Government required notices to employees have the potential to bankrupt a company. Every business has its primary money making activity. Oil companies produce oil; car dealers sell cars; shipping companies ship things. You get the picture. Unless your business is administration, you don’t make money by filing paperwork. But it’s a necessary evil.
Take the case of Shephard v. O’Quinn in Tennessee. Shephard, a terminated employee of O’Quinn did not get his COBRA notification. Courts sanctioned O’Quinn $90,860 in statutory penalties at the $110 per day maximum for not providing an election notice. O’Quinn later filed for bankruptcy.
Every business has required notices for special events, like COBRA notices at termination of employment. Then there are the annual notices such as Qualified Default Investment Alternatives or QDIA notices for retirement plans. This notice has a significant effect on an employer’s effort to reduce the liability of offering a retirement plan.
The Department of Labor recently recognized the burden that all of these notices put on companies and offered a little relief. 401k fee disclosures were due to be distributed to employees on August 30, 2013. Department of Labor Field Assistance Bulletin No. 2013-02 extends that deadline until February. This extension was intended to allow employers the opportunity to coordinate the delivery of other notifications.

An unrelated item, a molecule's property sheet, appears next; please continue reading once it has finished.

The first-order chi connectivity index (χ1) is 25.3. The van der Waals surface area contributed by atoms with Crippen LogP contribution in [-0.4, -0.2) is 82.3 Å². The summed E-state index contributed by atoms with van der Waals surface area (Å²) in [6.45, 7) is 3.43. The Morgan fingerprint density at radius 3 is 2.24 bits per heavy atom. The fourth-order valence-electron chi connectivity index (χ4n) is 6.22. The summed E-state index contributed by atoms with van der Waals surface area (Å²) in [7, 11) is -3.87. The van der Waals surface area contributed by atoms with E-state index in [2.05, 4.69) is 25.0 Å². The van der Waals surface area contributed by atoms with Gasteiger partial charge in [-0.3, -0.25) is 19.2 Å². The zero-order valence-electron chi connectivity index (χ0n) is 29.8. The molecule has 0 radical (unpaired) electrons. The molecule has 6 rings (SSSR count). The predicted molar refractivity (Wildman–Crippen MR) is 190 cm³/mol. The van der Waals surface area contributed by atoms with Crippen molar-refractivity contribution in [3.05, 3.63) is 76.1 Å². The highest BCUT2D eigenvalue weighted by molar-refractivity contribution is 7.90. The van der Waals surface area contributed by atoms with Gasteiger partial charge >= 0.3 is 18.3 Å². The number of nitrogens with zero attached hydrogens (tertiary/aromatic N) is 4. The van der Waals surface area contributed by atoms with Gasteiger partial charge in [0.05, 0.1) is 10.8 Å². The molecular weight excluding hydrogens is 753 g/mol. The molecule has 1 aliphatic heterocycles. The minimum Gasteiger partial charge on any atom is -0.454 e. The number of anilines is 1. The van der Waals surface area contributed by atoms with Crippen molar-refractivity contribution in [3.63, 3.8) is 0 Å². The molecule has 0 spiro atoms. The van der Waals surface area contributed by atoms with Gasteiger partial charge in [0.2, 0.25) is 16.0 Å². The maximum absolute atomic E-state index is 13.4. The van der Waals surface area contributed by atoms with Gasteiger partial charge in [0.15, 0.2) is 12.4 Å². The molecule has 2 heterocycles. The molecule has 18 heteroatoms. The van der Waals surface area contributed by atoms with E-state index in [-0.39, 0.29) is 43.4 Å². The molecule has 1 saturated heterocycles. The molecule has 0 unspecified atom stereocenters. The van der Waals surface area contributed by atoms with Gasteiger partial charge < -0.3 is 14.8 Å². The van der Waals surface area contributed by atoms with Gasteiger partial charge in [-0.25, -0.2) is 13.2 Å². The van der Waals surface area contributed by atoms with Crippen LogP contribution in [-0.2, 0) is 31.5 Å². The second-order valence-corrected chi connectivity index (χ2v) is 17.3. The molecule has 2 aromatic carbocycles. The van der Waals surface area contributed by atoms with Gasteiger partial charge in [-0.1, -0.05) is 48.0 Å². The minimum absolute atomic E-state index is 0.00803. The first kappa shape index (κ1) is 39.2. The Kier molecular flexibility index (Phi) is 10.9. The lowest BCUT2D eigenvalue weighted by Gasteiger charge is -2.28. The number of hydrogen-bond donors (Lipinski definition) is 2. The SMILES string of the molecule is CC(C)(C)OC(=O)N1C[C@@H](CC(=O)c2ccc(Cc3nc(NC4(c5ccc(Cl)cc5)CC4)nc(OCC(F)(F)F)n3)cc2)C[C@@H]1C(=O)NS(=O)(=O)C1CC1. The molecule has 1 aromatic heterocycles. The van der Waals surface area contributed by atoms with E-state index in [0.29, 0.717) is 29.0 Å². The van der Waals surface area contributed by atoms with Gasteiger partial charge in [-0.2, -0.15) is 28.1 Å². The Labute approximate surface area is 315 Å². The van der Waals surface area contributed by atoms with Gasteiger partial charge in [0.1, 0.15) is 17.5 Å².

Employers would be wise to review the list of notices they are required to distribute to employees and distribute as many notices at one time as possible. The Department of Labor’s requirements for electronic delivery are very narrow and to avoid any potential problems, employers should either hand deliver or mail notifications to employees. It is very important to gain verifiable proof of delivery, get a signature.